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Frozen in Time: The Fate of the Franklin Expedition (Spanish) Paperback – 1 Nov 2004

4.6 out of 5 stars 39 customer reviews

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Product details

  • Paperback: 288 pages
  • Publisher: Bloomsbury Publishing PLC (1 Nov. 2004)
  • Language: Spanish
  • ISBN-10: 0747577277
  • ISBN-13: 978-0747577270
  • Product Dimensions: 13.1 x 2 x 19.6 cm
  • Average Customer Review: 4.6 out of 5 stars  See all reviews (39 customer reviews)
  • Amazon Bestsellers Rank: 32,926 in Books (See Top 100 in Books)

Product Description

Review

‘A remarkable piece of forensic deduction’ -- Margaret Atwood

‘Chilling … will keep you up nights turning pages’ -- Chicago Tribune

From the Publisher

Includes an introduction by award-winning writer Margaret Atwood

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4.6 out of 5 stars
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Format: Paperback
In 1845 Sir John Franklin and 128 men aboard the vessels Erebus and Terror set sail to navigate a course through the fabled (and unbeknownst to them, utterly useless) North-West Passage. After stopping briefly at Greenland they disappeared literally off the map. The years passed and as concern grew several rescue missions were launched at the urging of Lady Franklin. Gradually macabre details began to filter back. One of the first discoveries was of three gravestones of Franklin crewmen in the permafrost of the tiny Beechey Island, then further south on King William island more relics were unearthed including a note in a cairn detailing Franklin's death in 1847. Gruesome accounts from local Inuit tribes described shambling groups of insane gibbering white men, in some cases resorting to cannibalism in a desperate and futile attempt to survive.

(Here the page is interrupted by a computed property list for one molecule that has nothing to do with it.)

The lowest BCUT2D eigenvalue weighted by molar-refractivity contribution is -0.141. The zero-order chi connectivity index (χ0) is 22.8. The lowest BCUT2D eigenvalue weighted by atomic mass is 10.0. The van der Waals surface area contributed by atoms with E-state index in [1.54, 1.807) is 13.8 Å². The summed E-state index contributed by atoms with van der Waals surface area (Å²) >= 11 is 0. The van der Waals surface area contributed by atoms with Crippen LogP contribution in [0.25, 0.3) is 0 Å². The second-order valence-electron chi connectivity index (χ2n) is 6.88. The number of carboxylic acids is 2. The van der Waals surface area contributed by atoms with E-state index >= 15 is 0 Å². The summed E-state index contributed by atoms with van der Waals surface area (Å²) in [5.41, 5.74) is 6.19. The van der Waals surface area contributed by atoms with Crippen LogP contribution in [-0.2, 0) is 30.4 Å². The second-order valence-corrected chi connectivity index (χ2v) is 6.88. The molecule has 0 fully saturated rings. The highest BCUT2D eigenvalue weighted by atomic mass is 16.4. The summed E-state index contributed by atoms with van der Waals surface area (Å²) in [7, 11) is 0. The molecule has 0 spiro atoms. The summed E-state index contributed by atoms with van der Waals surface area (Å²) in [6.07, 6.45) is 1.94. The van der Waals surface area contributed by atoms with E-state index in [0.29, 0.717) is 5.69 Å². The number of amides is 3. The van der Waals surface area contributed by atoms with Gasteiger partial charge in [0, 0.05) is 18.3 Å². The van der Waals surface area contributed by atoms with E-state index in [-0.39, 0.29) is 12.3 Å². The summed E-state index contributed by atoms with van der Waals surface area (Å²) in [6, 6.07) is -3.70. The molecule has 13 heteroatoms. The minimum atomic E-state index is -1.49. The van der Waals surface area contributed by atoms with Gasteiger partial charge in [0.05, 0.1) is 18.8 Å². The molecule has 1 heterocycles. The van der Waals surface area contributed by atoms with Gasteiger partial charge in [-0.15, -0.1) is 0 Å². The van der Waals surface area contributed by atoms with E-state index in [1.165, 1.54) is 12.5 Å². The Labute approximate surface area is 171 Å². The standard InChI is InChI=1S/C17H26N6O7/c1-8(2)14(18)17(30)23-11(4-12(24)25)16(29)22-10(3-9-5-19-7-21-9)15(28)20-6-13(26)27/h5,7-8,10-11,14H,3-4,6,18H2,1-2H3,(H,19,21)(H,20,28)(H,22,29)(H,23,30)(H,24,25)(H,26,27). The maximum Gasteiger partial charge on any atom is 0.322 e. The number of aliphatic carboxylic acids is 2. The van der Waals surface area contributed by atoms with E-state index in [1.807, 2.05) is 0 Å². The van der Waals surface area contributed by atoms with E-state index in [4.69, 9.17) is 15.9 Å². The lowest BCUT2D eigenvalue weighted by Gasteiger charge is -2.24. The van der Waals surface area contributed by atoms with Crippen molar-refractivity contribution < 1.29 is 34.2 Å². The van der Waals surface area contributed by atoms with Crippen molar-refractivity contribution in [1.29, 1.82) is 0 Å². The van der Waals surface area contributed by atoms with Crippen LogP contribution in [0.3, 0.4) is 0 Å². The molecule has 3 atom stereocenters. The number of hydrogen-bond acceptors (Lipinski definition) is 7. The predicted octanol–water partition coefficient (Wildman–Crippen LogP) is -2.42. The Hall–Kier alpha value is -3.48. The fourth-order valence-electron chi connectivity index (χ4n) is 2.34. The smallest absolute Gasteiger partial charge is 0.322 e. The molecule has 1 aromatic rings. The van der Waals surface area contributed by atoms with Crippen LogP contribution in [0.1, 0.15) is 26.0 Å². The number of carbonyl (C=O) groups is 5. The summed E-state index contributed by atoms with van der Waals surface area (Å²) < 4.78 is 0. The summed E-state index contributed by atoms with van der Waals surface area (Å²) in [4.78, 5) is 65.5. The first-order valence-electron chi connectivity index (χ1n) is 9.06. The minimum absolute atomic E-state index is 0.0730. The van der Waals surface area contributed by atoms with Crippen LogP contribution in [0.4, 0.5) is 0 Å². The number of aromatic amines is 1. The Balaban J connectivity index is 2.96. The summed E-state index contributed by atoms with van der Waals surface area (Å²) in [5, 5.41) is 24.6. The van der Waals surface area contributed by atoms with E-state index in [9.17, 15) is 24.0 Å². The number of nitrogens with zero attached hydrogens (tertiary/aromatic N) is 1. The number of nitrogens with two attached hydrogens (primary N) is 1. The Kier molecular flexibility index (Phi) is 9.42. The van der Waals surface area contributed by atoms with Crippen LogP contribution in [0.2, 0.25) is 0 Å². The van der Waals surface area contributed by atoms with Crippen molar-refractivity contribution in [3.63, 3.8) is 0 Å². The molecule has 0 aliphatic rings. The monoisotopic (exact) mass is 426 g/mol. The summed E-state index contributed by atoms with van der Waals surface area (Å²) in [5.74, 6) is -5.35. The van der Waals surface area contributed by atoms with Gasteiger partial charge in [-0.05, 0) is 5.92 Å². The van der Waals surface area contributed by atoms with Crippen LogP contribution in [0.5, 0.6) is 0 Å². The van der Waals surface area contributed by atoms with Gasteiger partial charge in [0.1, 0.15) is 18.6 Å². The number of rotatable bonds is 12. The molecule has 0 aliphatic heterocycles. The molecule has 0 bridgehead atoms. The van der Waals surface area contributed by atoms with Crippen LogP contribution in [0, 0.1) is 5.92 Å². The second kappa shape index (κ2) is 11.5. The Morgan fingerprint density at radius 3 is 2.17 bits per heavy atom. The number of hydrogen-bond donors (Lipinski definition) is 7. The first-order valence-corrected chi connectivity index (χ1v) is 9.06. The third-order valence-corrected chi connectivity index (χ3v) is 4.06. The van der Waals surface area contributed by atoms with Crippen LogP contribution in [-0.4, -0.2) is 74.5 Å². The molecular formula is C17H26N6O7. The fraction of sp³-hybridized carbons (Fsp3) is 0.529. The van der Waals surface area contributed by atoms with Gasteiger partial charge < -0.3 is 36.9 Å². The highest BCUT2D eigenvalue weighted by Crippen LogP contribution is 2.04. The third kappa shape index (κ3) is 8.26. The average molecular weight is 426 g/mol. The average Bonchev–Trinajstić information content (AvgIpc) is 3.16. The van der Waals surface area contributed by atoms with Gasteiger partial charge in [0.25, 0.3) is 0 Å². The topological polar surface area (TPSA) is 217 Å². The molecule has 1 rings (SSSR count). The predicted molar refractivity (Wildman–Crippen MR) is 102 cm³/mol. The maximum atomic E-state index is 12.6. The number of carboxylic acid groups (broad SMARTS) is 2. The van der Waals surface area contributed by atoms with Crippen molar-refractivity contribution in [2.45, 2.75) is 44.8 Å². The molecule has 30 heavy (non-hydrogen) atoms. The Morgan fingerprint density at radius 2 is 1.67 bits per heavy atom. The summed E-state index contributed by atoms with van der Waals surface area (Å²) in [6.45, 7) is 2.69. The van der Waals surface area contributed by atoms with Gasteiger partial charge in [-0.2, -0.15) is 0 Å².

Frozen in Time is a book of two halves. In the first part the authors describe the history of the search for the North West Passage, mention the debilitating effects of polar exploration and also provide an account of the doomed Franklin expedition. The second part of the book is essentially CSI North West Territories. King William island is searched first but reveals only some fragmented skeletons and a few small artefacts. The human remains provide tantalising but inconclusive information. The researchers then decide to exhume the three graves on Beechey Island.
This book has stayed with me ever since I first read it. Few other books have fired up my imagination to the same extent. The descriptions of the exhumations and then the autopsies of the perfectly preserved bodies of John Torrington, John Hartnell and William Braine are absolutely gripping and the resulting conclusions are as horrific as they are fascinating.
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Format: Paperback